Summary: Researchers have mapped structural changes that occur during development in the teenage brain and provide an explanation as to how some of these changes may predict mental health problems that can occur during late adolescence.
Source: University of Cambridge.
Scientists have mapped the structural changes that occur in teenagers’ brains as they develop, showing how these changes may help explain why the first signs of mental health problems often arise during late adolescence.
In a study published today in the Proceedings of the National Academy of Sciences, researchers from the University of Cambridge and University College London (UCL) used magnetic resonance imaging (MRI) to study the brain structure of almost 300 individuals aged 14-24 years old.
By comparing the brain structure of teenagers of different ages, they found that during this important period of development, the outer regions of the brain, known as the cortex, shrink in size, becoming thinner. However, as this happens, levels of myelin – the sheath that ‘insulates’ nerve fibres, allowing them to communicate efficiently – increase within the cortex.
Previously, myelin was thought mainly to reside in the so-called ‘white matter’, the brain tissue that connects areas of the brain and allows for information to be communicated between brain regions. However, in this new study, the researchers show that it can also be found within the cortex, the ‘grey matter’ of the brain, and that levels increase during teenage years. In particular, the myelin increase occurs in the ‘association cortical areas’, regions of the brain that act as hubs, the major connection points between different regions of the brain network.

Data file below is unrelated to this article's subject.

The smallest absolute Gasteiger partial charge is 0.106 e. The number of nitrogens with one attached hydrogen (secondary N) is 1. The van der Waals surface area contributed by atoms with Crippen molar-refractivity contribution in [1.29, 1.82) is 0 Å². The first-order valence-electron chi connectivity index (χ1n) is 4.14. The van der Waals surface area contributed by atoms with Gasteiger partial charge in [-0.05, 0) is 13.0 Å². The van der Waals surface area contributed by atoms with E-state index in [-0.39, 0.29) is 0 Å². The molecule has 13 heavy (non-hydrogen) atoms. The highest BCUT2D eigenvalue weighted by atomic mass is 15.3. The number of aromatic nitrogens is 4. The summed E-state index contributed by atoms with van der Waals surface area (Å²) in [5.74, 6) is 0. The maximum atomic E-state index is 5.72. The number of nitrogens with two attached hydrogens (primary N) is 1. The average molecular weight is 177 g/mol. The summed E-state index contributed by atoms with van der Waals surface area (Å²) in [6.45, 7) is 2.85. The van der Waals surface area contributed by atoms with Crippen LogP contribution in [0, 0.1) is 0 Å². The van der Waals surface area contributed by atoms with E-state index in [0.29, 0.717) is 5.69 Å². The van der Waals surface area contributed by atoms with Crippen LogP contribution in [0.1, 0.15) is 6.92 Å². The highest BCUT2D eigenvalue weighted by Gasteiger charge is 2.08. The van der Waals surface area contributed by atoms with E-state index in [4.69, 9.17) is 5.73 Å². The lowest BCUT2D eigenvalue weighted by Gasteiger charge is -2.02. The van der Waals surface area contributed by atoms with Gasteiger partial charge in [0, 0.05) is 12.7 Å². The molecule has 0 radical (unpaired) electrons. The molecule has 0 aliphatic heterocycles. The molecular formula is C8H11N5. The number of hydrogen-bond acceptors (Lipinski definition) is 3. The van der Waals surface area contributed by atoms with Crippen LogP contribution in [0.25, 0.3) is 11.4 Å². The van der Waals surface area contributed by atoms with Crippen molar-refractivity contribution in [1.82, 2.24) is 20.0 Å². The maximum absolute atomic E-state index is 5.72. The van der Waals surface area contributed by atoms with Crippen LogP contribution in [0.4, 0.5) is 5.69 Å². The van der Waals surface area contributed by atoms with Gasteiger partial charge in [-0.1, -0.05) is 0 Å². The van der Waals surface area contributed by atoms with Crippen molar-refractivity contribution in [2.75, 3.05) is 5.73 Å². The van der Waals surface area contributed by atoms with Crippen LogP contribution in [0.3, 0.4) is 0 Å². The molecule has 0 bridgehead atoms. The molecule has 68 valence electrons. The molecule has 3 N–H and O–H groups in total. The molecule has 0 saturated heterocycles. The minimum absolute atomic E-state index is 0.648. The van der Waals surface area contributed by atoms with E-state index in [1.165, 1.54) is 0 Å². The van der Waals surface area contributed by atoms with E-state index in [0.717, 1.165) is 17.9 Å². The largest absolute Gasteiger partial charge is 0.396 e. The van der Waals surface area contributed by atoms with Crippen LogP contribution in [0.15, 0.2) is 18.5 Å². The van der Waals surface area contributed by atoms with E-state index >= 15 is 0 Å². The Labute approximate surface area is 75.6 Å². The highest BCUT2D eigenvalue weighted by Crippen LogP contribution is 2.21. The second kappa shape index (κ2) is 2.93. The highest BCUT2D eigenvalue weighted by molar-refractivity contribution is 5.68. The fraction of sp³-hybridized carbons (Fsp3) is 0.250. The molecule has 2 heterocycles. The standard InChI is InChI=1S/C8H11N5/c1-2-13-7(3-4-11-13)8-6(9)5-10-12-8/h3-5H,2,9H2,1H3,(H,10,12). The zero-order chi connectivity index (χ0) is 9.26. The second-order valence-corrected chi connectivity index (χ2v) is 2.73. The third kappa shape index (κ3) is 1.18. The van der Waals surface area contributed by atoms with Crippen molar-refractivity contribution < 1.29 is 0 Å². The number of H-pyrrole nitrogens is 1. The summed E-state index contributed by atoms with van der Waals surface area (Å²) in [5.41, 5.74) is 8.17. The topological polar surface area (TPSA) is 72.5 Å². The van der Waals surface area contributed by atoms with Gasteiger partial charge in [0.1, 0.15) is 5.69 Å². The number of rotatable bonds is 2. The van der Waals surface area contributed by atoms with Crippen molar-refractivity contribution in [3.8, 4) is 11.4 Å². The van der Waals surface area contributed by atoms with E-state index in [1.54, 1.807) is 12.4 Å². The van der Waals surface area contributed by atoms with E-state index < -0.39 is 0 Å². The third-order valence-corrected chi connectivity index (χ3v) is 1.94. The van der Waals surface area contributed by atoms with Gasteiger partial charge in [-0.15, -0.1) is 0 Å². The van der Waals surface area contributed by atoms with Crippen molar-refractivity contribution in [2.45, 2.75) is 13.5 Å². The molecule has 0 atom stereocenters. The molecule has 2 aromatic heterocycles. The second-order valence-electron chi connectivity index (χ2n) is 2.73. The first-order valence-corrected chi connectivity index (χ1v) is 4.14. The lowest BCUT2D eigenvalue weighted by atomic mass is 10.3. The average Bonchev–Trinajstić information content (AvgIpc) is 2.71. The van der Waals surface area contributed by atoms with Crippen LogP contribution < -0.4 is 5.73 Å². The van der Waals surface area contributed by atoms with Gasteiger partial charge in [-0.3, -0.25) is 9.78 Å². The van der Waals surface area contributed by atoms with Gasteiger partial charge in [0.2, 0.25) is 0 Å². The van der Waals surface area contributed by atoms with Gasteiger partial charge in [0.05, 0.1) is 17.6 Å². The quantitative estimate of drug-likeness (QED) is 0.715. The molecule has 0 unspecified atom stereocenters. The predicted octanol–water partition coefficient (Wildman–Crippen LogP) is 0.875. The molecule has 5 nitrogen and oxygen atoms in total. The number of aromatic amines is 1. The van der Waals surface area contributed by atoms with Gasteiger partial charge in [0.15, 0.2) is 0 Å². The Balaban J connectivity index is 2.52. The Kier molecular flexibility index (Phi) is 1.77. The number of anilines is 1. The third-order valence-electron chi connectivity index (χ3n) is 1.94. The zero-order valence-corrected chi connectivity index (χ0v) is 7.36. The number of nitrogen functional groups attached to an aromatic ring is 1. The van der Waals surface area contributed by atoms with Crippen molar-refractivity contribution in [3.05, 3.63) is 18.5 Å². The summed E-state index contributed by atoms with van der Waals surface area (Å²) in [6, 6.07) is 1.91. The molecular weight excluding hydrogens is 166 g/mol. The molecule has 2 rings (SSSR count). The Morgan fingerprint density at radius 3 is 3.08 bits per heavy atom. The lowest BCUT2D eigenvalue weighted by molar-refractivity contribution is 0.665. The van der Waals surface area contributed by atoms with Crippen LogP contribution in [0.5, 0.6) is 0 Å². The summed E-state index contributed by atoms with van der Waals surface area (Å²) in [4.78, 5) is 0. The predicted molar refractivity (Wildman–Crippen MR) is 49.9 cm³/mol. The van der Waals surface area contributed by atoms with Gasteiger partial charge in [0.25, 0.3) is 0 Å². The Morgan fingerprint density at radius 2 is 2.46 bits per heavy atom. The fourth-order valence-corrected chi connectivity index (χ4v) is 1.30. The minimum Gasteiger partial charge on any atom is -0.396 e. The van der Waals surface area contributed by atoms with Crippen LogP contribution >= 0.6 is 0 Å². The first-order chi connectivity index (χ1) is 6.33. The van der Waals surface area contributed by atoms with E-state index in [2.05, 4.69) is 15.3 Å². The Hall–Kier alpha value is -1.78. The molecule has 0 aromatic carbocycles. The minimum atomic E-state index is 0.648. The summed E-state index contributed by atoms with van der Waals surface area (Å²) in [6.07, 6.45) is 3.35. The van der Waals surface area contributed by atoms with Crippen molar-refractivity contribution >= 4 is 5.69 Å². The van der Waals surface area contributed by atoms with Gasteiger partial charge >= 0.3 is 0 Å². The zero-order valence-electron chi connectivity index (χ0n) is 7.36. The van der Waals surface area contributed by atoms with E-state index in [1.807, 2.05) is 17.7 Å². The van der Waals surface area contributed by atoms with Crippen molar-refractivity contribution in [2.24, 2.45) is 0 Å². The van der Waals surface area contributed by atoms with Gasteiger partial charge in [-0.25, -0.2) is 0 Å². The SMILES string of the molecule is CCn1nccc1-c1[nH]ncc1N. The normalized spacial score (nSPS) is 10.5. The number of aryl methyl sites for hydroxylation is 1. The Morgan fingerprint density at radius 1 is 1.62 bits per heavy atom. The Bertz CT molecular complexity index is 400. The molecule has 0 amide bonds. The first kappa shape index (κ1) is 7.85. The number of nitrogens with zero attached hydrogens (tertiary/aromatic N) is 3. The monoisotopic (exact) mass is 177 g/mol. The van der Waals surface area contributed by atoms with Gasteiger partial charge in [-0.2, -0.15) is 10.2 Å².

Dr Kirstie Whitaker from the Department of Psychiatry at the University of Cambridge, the study’s first author, says: “During our teenage years, our brains continue to develop. When we’re still children, these changes may be more dramatic, but in adolescence we see that the changes refine the detail. The hubs that connect different regions are becoming set in place as the most important connections strengthen. We believe this is where we are seeing myelin increasing in adolescence.”
The researchers compared these MRI measures to the Allen Brain Atlas, which maps regions of the brain by gene expression – the genes that are ‘switched on’ in particular regions. They found that those brain regions that exhibited the greatest MRI changes during the teenage years were those in which genes linked to schizophrenia risk were most strongly expressed.
“Adolescence can be a difficult transitional period and it’s when we typically see the first signs of mental health disorders such as schizophrenia and depression,” explains Professor Ed Bullmore, Head of Psychiatry at Cambridge. “This study gives us a clue why this is the case: it’s during these teenage years that those brain regions that have the strongest link to the schizophrenia risk genes are developing most rapidly.
“As these regions are important hubs that control how regions of our brain communicate with each other, it shouldn’t be too surprising that when something goes wrong there, it will affect how smoothly our brains work. If one imagines these major hubs of the brain network to be like international airports in the airline network, then we can see that disrupting the development of brain hubs could have as big an impact on communication of information across the brain network as disruption of a major airport, like Heathrow, will have on flow of passenger traffic across the airline network.”
The researchers are confident about the robustness of their findings as they divided their participants into a ‘discovery cohort’ of 100 young people and a ‘validation cohort’ of almost 200 young people to ensure the results could be replicated.
The study was funded by a Strategic Award from the Wellcome Trust to the Neuroscience in Psychiatry Network (NSPN) Consortium.